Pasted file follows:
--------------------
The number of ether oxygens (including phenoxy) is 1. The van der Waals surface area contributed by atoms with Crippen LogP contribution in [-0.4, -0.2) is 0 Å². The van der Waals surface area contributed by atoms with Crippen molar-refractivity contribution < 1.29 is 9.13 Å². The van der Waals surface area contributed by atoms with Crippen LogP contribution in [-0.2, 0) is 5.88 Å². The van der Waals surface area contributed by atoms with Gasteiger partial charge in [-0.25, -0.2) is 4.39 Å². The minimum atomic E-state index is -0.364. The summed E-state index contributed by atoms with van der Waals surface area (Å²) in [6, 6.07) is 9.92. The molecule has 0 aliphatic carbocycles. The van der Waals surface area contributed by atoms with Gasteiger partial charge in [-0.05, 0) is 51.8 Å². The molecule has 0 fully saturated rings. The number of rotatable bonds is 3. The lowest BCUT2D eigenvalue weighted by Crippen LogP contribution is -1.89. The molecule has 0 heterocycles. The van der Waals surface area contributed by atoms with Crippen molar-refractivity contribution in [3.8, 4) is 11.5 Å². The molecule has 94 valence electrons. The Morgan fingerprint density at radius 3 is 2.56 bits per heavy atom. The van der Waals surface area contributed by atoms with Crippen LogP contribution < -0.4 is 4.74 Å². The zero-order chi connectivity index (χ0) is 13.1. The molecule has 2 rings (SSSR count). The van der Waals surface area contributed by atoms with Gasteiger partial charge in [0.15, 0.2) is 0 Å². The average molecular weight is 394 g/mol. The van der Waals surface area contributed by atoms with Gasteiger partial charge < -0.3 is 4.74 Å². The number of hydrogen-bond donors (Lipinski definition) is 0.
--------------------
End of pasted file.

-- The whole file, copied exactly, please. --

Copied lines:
The number of ether oxygens (including phenoxy) is 1. The van der Waals surface area contributed by atoms with Crippen LogP contribution in [-0.4, -0.2) is 0 Å². The van der Waals surface area contributed by atoms with Crippen molar-refractivity contribution < 1.29 is 9.13 Å². The van der Waals surface area contributed by atoms with Crippen LogP contribution in [-0.2, 0) is 5.88 Å². The van der Waals surface area contributed by atoms with Gasteiger partial charge in [-0.25, -0.2) is 4.39 Å². The minimum atomic E-state index is -0.364. The summed E-state index contributed by atoms with van der Waals surface area (Å²) in [6, 6.07) is 9.92. The molecule has 0 aliphatic carbocycles. The van der Waals surface area contributed by atoms with Gasteiger partial charge in [-0.05, 0) is 51.8 Å². The molecule has 0 fully saturated rings. The number of rotatable bonds is 3. The lowest BCUT2D eigenvalue weighted by Crippen LogP contribution is -1.89. The molecule has 0 heterocycles. The van der Waals surface area contributed by atoms with Crippen molar-refractivity contribution in [3.8, 4) is 11.5 Å². The molecule has 94 valence electrons. The Morgan fingerprint density at radius 3 is 2.56 bits per heavy atom. The van der Waals surface area contributed by atoms with Crippen LogP contribution < -0.4 is 4.74 Å². The zero-order chi connectivity index (χ0) is 13.1. The molecule has 2 rings (SSSR count). The van der Waals surface area contributed by atoms with Gasteiger partial charge in [0.15, 0.2) is 0 Å². The average molecular weight is 394 g/mol. The van der Waals surface area contributed by atoms with Gasteiger partial charge < -0.3 is 4.74 Å². The number of hydrogen-bond donors (Lipinski definition) is 0.